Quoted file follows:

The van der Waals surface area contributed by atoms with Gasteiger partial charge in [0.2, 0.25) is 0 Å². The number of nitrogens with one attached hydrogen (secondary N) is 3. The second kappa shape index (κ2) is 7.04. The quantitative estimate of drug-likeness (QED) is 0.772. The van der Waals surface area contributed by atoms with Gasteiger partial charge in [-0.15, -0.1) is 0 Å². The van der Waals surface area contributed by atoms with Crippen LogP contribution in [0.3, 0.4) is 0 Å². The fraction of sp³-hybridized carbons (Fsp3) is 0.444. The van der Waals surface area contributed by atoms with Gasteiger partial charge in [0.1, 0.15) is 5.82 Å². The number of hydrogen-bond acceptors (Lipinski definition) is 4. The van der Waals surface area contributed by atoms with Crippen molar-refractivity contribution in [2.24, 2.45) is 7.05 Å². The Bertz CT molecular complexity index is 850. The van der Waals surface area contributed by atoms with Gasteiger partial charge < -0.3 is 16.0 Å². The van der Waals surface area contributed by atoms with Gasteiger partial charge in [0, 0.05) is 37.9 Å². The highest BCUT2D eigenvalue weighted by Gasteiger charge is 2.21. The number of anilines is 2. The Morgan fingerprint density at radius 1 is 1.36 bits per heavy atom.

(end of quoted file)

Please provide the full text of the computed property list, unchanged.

The van der Waals surface area contributed by atoms with Gasteiger partial charge in [0.2, 0.25) is 0 Å². The number of nitrogens with one attached hydrogen (secondary N) is 3. The second kappa shape index (κ2) is 7.04. The quantitative estimate of drug-likeness (QED) is 0.772. The van der Waals surface area contributed by atoms with Gasteiger partial charge in [-0.15, -0.1) is 0 Å². The van der Waals surface area contributed by atoms with Crippen LogP contribution in [0.3, 0.4) is 0 Å². The fraction of sp³-hybridized carbons (Fsp3) is 0.444. The van der Waals surface area contributed by atoms with Gasteiger partial charge in [0.1, 0.15) is 5.82 Å². The number of hydrogen-bond acceptors (Lipinski definition) is 4. The van der Waals surface area contributed by atoms with Crippen molar-refractivity contribution in [2.24, 2.45) is 7.05 Å². The Bertz CT molecular complexity index is 850. The van der Waals surface area contributed by atoms with Gasteiger partial charge < -0.3 is 16.0 Å². The van der Waals surface area contributed by atoms with Gasteiger partial charge in [0, 0.05) is 37.9 Å². The highest BCUT2D eigenvalue weighted by Gasteiger charge is 2.21. The number of anilines is 2. The Morgan fingerprint density at radius 1 is 1.36 bits per heavy atom.